New figures out this month from British Marine highlight a 1.7% growth in industry revenue, marking seven years of consecutive progress. The new figures also show that direct revenue from the marine industry trade has contributed over £1.1 billion of Gross Value Added (GVA) to the UK economy, supporting over 33,000 direct employees in marine businesses across the UK.
The UK’s strong export performance continues to drive this industry growth. In 2018 leisure marine exports surpassed £1 billion for the first time since 2013, representing an increase of 16% compared to the previous year. This has been attributed to the strong global economic growth during 2018 and a weakened sterling as a consequence of Brexit, making British products stand out as being price competitive compared to their international rivals.
The Eurozone and wider European Union (EU) remains an important market for the sector, accounting for 50% of all industry exports. The United States is fast becoming an increasingly important trading partner for British companies, now accounting for 25% of British exports. The United States has also seen a 30% growth, with Asia growing by 20% and South America by 39%.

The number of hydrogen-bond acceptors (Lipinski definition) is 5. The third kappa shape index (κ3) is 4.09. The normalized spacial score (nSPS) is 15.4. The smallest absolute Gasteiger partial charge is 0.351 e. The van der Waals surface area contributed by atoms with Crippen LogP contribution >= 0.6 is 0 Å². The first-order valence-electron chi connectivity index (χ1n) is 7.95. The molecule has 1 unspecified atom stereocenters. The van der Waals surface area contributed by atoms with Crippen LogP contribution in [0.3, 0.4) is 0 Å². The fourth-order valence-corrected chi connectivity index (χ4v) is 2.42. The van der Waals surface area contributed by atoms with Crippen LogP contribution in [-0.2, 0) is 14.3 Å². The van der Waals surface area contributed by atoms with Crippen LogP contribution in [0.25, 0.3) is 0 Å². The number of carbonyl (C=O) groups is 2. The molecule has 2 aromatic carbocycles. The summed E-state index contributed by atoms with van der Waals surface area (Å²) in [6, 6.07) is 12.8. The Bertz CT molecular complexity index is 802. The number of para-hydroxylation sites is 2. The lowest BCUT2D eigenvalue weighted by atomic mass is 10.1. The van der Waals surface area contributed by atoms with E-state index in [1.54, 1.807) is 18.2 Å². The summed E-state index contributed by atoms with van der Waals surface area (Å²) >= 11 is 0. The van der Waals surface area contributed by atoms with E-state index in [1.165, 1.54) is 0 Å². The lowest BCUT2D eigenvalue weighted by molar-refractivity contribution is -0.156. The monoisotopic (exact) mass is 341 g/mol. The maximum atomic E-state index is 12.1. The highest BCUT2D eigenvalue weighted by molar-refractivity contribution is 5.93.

However, with Brexit-related uncertainty making consumers nervous and reluctant to spend on leisure items, the UK domestic market remains flat. This has also resulted in British citizens holidaying at home. Consumer confidence has fallen into negative territory for the first time in five years, with the UK’s consumer confidence index falling to 99.95, compared to the recent high of 102.5 in April 2014.
Lesley Robinson, CEO of British Marine, said: ‘These latest figures illustrate that the British boating sector has continued to prosper, despite challenging conditions and the ongoing uncertainty about Brexit. A weakened pound has provided much-needed support to industry exports and with British holiday makers staying in the UK, nearly a third of tourism businesses are remaining positive about the future.
‘However, with the proposed EU exit deadline looming, the future health of the industry is not guaranteed. Business confidence within the industry relies on consumer confidence and if this uncertainty continues the industry will pay the price. After all, leisure activities are almost always the first thing consumers drop during tougher times.’
Amongst our members, business confidence in the industry remains buoyant, with a net rating score of +26% of British Marine members positive about their prospects. The survey shows a decline of -4% on the 2017 edition, but a significant improvement on the -7% registered at the time of the EU referendum.
Lesley Robinson continued ‘Leaving the EU could have many consequences for the British marine sector, putting a strain on the supply chain, increasing critical skills shortages and impacting business cash flow because of VAT payment uncertainty. The sector is robust, but a bad Brexit puts our success at risk.’